Just because you’re a passenger injured in a car accident does not mean you are ineligible to pursue damages. In fact, there may be a few approaches for you to take in order to recover compensation for your injuries.
Keep reading to learn how.
Your Options as an Injured Passenger
As a passenger, you have the following options to pursue damages for your injuries:
Make a Bodily Injury Claim
The insurance policy you file a claim with will largely depend on who is at fault for the accident. Typically, you can file a claim against one of the following liability insurance plans:
- The policy of the driver or owner of the car you were riding in at the time of the accident, or
- The policy of the driver or owner of another vehicle involved in the accident.
If the driver of another vehicle involved in the accident is at fault, you should file a claim with their insurance carrier. If the driver of the car you are riding in at the time of the accident is at fault, you should file a claim with their insurance carrier. However, if a driver in another vehicle is at fault and they do not have coverage, you may be able to make a claim under the underinsured/uninsured motorist coverage for the car that you are riding in or on your own personal policy.
An attorney will be able to help you figure out which auto insurer to file a claim with and help you find all available policies.
Health Insurance and Med Pay Coverage
It’s important to seek medical care as soon as possible following an accident, even if your insurance claim hasn’t been processed yet. Keep in mind that health insurance claims can take quite a while to fully process, so don’t wait for the insurance to go to the doctor if you’re injured.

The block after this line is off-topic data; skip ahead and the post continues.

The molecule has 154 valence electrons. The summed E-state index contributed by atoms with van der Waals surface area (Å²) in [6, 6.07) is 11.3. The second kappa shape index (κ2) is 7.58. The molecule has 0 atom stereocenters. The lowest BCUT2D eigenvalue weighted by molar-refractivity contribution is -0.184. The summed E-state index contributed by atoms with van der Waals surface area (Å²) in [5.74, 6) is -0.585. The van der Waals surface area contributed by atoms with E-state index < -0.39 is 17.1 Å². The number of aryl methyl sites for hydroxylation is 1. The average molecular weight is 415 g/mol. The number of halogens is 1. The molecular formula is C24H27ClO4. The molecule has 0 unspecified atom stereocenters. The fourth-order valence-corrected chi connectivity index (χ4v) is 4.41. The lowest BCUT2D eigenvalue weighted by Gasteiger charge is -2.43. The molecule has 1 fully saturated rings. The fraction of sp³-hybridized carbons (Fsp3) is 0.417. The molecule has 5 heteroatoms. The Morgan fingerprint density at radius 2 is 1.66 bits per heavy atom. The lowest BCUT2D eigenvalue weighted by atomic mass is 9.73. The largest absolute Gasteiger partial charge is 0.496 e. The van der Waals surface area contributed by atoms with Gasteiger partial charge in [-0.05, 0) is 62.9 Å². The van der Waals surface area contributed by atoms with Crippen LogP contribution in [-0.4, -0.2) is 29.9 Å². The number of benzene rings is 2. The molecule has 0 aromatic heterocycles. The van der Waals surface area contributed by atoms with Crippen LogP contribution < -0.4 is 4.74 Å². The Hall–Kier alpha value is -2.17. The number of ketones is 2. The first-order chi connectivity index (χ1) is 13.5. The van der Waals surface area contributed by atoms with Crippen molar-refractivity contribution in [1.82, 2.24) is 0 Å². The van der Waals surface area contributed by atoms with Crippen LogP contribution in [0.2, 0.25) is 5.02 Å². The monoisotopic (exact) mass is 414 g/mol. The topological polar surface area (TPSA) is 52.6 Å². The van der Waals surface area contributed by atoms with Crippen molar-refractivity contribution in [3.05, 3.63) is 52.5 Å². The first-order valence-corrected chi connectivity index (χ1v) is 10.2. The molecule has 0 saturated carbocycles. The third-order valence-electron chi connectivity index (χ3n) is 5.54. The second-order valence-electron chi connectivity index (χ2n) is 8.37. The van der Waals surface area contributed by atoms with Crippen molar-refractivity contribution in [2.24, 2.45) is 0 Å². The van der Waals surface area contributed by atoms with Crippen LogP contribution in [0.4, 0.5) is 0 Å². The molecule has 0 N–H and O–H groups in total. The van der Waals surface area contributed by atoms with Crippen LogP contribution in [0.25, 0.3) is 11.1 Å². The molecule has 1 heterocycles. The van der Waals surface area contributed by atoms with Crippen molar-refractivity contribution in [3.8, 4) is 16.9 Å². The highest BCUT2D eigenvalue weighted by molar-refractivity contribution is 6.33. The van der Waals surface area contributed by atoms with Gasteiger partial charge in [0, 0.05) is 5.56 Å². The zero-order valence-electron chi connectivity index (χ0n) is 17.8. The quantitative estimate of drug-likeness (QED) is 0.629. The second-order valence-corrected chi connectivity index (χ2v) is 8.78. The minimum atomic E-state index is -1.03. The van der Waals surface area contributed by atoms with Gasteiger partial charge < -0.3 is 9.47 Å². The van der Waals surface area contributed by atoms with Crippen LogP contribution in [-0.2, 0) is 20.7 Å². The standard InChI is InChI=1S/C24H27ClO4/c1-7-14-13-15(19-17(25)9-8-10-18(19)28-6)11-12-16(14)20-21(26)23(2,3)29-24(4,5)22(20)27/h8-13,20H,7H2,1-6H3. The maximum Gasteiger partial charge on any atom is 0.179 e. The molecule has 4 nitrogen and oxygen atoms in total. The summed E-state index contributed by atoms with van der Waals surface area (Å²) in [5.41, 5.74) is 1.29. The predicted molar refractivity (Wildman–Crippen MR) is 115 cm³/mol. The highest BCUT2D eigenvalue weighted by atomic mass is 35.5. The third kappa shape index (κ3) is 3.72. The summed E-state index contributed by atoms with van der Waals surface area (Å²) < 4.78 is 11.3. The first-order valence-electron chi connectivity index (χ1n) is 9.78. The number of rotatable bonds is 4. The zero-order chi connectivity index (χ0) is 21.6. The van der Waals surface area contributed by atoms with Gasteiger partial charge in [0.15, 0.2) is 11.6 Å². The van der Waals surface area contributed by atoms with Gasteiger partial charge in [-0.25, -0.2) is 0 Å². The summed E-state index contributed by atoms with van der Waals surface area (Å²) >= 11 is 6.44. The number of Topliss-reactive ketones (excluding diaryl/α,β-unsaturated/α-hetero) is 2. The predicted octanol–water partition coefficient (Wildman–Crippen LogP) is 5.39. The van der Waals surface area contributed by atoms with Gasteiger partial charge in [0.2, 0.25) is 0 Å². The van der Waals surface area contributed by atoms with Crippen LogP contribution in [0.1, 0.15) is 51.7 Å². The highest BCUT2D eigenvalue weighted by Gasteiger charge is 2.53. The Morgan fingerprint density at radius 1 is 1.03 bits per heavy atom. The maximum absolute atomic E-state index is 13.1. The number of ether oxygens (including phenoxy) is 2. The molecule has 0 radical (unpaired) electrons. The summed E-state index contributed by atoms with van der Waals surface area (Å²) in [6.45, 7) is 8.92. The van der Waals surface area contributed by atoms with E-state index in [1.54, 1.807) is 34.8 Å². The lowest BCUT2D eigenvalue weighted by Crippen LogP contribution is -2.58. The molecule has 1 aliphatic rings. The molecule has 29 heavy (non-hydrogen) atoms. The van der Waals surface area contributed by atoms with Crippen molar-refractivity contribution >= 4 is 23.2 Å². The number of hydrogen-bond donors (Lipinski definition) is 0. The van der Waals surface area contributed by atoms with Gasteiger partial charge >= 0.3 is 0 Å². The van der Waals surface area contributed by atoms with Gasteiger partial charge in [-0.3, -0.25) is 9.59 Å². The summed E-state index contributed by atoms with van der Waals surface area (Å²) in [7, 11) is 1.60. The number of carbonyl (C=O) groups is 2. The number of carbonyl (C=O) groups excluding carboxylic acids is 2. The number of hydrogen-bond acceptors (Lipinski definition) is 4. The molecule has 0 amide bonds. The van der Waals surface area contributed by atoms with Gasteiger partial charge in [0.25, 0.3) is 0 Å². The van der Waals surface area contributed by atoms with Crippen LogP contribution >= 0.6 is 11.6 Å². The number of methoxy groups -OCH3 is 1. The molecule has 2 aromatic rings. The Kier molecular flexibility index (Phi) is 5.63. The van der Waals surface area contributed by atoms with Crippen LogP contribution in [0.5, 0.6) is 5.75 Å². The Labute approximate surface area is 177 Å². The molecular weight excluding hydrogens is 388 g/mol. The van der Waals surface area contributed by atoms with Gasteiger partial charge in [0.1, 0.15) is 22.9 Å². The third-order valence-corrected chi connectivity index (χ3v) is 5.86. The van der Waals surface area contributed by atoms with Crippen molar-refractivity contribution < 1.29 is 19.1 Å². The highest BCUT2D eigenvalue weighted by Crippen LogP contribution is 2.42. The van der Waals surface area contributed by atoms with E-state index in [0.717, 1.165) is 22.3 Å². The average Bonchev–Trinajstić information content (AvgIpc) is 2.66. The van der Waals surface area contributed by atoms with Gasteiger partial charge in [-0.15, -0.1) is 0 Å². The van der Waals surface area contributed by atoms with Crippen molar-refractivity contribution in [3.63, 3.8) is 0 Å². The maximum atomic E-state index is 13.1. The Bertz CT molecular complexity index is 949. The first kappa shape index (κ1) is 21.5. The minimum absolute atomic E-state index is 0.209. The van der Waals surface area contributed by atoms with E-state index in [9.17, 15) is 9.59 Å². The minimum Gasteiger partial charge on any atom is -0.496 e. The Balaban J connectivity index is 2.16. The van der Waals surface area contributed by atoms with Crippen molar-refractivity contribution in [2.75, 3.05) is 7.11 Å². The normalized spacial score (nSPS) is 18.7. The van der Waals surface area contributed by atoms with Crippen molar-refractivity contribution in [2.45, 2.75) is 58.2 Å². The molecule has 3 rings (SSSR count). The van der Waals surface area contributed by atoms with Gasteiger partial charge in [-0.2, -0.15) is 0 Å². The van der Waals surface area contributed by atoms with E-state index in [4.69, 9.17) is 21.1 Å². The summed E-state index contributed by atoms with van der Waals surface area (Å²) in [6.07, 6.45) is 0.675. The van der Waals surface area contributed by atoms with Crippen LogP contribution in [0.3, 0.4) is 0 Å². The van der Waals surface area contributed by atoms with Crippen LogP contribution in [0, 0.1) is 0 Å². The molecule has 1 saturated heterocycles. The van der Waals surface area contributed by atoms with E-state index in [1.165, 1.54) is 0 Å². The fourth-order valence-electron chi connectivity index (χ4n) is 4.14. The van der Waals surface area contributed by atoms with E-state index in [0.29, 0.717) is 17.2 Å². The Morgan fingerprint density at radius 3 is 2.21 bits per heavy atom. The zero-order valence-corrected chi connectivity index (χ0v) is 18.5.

The financial business can always be handled later, but you’ll want to make sure you take care of any harm to your body right away. Certain injuries can have serious long-term implications, so don’t let your body suffer while you wait for the insurance claim to catch up.
If there is medical payments (commonly known as “Med Pay”) or Personal Injury Protection (commonly known as “PIP”) coverage on the auto insurance policy of the car you were riding in, this is the primary coverage you must use first to help pay for your medical bills related to the accident. If you have Med Pay or PIP on your own policy, this coverage is available to you as well. Many people don’t know they carry this coverage, so if you’re unsure whether you have it, contact your insurance carrier to find out.
Keep in mind that Med Pay coverage has a cap. Most standard policies offer around $10,000 to help cover medical bills. Keep in mind that this coverage will not pay for non-economic damages, such as pain and suffering.
You may use your health insurance policy to help pay for the treatment you receive for your car accident injuries after you have exhausted your PIP benefits or if you do not carry PIP on your policy. They will likely send you a questionnaire to ask if your care is related to a car accident. Make sure to turn in coverage questionnaires so that your benefit payments are not interrupted or delayed.
Be sure to check Explanations of Benefits from both your PIP/Med Pay carrier and health insurer so that you can verify that your claims are being paid according to your policy’s provisions.
Insurance coverage is difficult to understand for many people. An attorney will be able to help you understand your coverages and make sure that you are using the correct policy and getting the maximum benefits available to you, as well as communicating with your providers and the carriers to make sure that your bills are handled properly.
We’re Here to Help
Give our Kent personal injury attorney at Dore Law Group, PLLC a call today at (253) 236-3888 to discuss your case.